What do you look for in finding the right piece of vintage clothing?
“It’s got to feel good—the fabric, the weight and the construction—as well as look good,” says Davis. Both he and Darrell seek out the same things when shopping for vintage clothing such as timeless brands, excellent fabrication and enduring quality so the piece patinas well. “The most important part is sourcing pieces that feel timeless and completely broken in,” reiterates Darrell. “The kind of items that you can’t wait to pull out of your closet every season.”
What are some common challenges you experience when making vintage clothes look new?
Both guys approach styling vintage by mixing pieces into their existing looks like a Levi’s Type III trucker jacket or an M-65 military jacket. Only limiting yourself to one piece of vintage gives your look just the right amount of nostalgia without feeling like a costume. “Wearing head to toe vintage from a specific era or style can give off a strong ‘Central Casting’ vibe,” warns Davis. Darrell agrees. “I think it’s important to have your own point of view when styling vintage clothing—I want our pieces to stand out as classic and relevant, not costume.” Adding in one vintage piece to an otherwise contemporary look allows all the individuality and character of a vintage piece to shine.
Michael, when evaluating pieces, how do you come up with a fair price for the end customer?
“I want our brand Good Form to be accessible to everyone and we like to have a range of fair price points. I do consider the actual value of an item and have spent years learning—and still am—how to evaluate, date and quantify the value of vintage pieces, and I also incorporate the amount of work that goes into maintaining my business. With that in mind, there are pieces priced for your average customer who has a flair for vintage and for the die hard collectors out there.”
Brian, you’ve collaborated with Todd Snyder, LL Bean, Ralph Lauren and J.Crew. Why do you think large brands are dipping into vintage?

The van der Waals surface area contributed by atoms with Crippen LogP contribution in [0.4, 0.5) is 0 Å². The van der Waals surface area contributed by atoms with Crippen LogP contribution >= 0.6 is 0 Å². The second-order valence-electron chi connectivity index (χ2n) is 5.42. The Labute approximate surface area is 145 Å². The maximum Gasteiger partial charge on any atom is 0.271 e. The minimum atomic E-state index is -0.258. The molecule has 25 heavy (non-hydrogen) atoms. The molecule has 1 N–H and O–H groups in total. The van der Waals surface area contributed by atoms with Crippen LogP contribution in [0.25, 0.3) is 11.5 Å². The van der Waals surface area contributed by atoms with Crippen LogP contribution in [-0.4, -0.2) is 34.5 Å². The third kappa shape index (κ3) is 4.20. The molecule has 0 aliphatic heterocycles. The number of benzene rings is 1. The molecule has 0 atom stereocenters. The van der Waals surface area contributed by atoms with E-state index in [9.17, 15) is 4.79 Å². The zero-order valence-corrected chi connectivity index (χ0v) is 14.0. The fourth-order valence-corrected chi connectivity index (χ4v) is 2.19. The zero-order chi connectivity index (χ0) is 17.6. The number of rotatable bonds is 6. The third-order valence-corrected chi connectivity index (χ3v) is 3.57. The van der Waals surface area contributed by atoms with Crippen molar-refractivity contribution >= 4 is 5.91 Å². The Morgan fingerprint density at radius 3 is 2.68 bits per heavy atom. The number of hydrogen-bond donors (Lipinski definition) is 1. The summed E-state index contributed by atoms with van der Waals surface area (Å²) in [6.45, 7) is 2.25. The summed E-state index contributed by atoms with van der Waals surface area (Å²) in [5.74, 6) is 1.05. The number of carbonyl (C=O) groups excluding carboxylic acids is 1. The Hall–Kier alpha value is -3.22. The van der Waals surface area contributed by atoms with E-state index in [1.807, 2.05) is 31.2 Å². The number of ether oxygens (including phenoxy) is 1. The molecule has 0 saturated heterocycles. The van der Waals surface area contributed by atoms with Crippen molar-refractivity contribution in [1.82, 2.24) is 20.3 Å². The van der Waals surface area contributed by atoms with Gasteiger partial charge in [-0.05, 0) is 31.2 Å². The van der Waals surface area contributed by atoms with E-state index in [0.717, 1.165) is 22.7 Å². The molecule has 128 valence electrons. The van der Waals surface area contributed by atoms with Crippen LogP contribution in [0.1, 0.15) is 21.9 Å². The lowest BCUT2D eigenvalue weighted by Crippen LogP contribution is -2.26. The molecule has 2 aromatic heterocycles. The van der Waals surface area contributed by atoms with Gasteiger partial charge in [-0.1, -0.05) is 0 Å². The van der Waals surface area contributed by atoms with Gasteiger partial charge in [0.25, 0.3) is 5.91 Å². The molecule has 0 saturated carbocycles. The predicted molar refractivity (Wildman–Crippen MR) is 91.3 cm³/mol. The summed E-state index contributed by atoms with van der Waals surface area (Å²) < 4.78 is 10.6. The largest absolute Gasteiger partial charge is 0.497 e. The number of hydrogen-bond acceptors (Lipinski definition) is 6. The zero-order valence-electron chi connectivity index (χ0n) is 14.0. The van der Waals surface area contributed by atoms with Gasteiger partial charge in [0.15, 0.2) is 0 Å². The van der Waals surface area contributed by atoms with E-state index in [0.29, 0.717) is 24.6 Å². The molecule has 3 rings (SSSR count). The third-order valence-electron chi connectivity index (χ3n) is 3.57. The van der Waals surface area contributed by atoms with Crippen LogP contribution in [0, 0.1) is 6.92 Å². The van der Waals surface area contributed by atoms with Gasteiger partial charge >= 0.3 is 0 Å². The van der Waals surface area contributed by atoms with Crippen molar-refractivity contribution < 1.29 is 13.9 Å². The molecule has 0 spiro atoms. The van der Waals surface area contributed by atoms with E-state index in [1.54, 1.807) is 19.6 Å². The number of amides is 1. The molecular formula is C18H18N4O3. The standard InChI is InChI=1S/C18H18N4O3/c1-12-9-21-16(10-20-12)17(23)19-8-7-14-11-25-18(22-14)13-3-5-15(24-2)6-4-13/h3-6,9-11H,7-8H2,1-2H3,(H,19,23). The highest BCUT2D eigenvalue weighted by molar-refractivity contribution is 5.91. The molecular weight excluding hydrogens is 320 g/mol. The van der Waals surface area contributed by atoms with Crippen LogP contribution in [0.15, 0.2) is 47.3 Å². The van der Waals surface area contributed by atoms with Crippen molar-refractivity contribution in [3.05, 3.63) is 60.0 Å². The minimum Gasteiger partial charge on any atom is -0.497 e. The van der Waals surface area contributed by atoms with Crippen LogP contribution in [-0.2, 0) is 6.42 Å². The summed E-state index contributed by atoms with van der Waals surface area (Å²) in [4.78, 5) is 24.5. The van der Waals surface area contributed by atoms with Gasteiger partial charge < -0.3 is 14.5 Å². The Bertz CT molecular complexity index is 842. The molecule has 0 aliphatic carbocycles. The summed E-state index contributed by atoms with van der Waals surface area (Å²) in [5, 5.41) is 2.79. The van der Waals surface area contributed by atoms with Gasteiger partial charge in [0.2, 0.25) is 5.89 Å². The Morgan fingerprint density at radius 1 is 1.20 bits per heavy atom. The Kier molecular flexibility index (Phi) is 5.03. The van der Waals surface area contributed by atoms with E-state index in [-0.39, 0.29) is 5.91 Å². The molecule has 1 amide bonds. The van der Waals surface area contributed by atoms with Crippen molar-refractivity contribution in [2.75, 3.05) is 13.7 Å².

“Each of the brands you mentioned are rooted in Vintage American clothing. The common thread between each of those brands is the influence of vintage American clothing on their designs. Wooden Sleepers focuses on military, workwear, Ivy/prep, and outdoors styles. It makes sense that brands who reference vintage might be interested in partnering with an actual vintage dealer.”
Michael, what’s the last clothing item you purchased for yourself?
“I recently purchased an outstanding ’50s/’60s Sears bright yellow hoodie from my friend Sam over at Swimmers, an online vintage store out of Utah—this will be a Fall staple. I’m on the lookout now for the best sock brand in the game. I’m talking 1990’s Ralph/J.Crew chunky socks—Google search that and please get back to me if you’ve found something that can compare. I just want good socks.”
Brian, what’s the one item you want right now that’s currently in your showroom?
“I honestly try not to hoard all the best pieces. I want to have the best stuff available for my customers and clients. Occasionally something comes in that fits perfect and fills a whole in my closet or might just be a better version of something I already own. There’s an incredible Woolrich bomber that I’m currently drooling over. It reminds me of something Daiki from Engineered Garments would have referenced when designing Woolrich Woolen Mills.”